News: What a corker!
Bottles of champagne may send corks sky high, but spacecraft take cork as far as Mars. Their success depends on it. Cork reached new heights as part of the protective aeroshell that insulated the Mars Rovers Spirit, Opportunity and Curiosity from the intense heat of entering the Martian atmosphere. Bark of the cork oak tree contains a waxy chemical called suberin. This chemical contributes to making cork bark elastic, buoyant, waterproof and fire resistant.
Unlike most trees, cork oaks regrow their bark after it is cut off, making it a sustainable natural product. Bark can be harvested every ten years or so after the tree is about 30 years old. The structure of cork resembles honeycomb filled with gas, and one cube of cork a centimetre on each side can contain 40 million air cells. Compressing and expanding, these tiny pockets of gas make cork strong, but with enough give to make it a comfortable option for flooring and shoes.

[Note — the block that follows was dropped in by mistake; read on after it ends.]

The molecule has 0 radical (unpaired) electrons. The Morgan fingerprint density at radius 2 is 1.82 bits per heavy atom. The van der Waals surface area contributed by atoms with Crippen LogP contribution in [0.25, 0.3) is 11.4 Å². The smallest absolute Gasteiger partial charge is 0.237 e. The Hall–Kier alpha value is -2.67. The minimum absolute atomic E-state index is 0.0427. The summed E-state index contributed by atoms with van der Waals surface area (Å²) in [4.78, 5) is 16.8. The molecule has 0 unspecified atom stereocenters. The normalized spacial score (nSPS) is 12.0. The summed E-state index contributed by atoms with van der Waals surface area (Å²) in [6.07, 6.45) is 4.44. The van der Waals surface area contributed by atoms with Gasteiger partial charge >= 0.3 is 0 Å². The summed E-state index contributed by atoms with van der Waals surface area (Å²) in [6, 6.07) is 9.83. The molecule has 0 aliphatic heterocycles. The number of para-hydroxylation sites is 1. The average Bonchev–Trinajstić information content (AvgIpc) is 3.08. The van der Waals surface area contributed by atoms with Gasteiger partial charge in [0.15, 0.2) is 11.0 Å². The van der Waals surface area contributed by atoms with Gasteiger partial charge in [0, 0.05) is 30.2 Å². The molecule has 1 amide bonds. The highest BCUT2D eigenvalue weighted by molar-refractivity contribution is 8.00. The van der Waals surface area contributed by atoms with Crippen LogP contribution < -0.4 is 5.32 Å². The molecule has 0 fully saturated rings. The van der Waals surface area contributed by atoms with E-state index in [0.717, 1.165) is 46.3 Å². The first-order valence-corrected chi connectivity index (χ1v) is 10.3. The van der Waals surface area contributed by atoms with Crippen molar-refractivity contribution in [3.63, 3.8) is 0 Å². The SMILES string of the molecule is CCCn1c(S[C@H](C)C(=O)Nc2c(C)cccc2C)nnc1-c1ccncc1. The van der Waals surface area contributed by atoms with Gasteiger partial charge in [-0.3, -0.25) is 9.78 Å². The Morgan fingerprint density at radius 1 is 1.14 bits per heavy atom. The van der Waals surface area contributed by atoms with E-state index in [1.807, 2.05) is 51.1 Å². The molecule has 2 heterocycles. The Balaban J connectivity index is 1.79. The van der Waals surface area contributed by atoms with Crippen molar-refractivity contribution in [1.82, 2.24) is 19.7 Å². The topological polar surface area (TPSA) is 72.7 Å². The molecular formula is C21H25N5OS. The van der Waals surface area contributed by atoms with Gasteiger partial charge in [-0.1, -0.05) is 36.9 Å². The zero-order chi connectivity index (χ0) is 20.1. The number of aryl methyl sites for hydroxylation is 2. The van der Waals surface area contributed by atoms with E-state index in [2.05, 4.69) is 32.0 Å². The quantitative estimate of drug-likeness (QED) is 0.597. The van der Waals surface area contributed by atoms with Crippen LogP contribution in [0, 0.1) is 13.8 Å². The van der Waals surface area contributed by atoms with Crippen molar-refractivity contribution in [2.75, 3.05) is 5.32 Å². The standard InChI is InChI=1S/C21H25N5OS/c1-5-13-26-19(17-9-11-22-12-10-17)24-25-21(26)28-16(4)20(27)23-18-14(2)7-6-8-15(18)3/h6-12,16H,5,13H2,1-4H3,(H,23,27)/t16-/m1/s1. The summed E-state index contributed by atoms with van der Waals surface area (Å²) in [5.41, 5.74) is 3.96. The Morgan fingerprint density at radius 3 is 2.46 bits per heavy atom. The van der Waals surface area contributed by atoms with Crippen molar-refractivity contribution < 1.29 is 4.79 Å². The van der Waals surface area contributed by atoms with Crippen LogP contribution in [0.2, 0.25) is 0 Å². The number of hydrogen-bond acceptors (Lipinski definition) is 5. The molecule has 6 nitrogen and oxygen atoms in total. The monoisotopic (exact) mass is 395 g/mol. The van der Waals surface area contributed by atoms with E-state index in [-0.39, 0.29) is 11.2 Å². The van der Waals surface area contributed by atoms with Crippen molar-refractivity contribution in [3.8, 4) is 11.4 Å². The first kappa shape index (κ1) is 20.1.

As the bark provides insulation to the Mars rovers, so it does on the tree. Fire resistant qualities allow cork oaks to survive wildfire better than many other trees. Harvesting can leave cork oaks more vulnerable to fires, according to a study by a European team of researchers. They found the thicker the bark, the better a cork oak survived fire. Trees with bark thicker than four centimetres were unlikely to die from heat injury.
Protecting cork oak trees from fires, Mars rovers from heat, and champagne from spoiling, cork is truly one useful bark.
More information NASA: Aeroshell
Cork oak plantation at the National Arboretum Canberra http://www.nationalarboretum.act.gov.au/visit/trees/tree_stories/cork_oaks
Cork oak vulnerability to fire (more advanced)